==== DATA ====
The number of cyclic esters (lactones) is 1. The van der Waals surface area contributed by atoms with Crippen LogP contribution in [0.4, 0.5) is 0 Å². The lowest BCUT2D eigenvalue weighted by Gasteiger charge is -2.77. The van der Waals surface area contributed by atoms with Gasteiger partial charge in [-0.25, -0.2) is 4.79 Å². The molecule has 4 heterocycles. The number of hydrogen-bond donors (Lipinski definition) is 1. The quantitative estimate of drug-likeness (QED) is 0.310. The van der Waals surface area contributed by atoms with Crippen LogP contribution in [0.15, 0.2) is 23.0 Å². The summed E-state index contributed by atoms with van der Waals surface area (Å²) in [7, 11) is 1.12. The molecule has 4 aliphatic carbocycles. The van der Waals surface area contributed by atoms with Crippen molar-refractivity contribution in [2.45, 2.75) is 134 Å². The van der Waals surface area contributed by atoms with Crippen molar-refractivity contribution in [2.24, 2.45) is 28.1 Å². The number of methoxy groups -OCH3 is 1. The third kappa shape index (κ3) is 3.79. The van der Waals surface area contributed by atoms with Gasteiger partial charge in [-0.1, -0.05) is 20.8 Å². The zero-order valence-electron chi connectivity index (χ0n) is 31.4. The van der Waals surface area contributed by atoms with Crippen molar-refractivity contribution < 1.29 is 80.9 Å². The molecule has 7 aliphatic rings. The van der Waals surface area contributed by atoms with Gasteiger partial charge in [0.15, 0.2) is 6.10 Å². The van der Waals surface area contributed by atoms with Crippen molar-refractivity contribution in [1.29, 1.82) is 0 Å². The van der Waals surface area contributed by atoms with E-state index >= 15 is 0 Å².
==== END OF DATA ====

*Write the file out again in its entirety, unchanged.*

The number of cyclic esters (lactones) is 1. The van der Waals surface area contributed by atoms with Crippen LogP contribution in [0.4, 0.5) is 0 Å². The lowest BCUT2D eigenvalue weighted by Gasteiger charge is -2.77. The van der Waals surface area contributed by atoms with Gasteiger partial charge in [-0.25, -0.2) is 4.79 Å². The molecule has 4 heterocycles. The number of hydrogen-bond donors (Lipinski definition) is 1. The quantitative estimate of drug-likeness (QED) is 0.310. The van der Waals surface area contributed by atoms with Crippen LogP contribution in [0.15, 0.2) is 23.0 Å². The summed E-state index contributed by atoms with van der Waals surface area (Å²) in [7, 11) is 1.12. The molecule has 4 aliphatic carbocycles. The van der Waals surface area contributed by atoms with Crippen molar-refractivity contribution in [2.45, 2.75) is 134 Å². The van der Waals surface area contributed by atoms with Crippen molar-refractivity contribution in [2.24, 2.45) is 28.1 Å². The number of methoxy groups -OCH3 is 1. The third kappa shape index (κ3) is 3.79. The van der Waals surface area contributed by atoms with Gasteiger partial charge in [-0.1, -0.05) is 20.8 Å². The zero-order valence-electron chi connectivity index (χ0n) is 31.4. The van der Waals surface area contributed by atoms with Crippen molar-refractivity contribution < 1.29 is 80.9 Å². The molecule has 7 aliphatic rings. The van der Waals surface area contributed by atoms with Gasteiger partial charge in [0.15, 0.2) is 6.10 Å². The van der Waals surface area contributed by atoms with Crippen molar-refractivity contribution in [1.29, 1.82) is 0 Å². The van der Waals surface area contributed by atoms with E-state index >= 15 is 0 Å².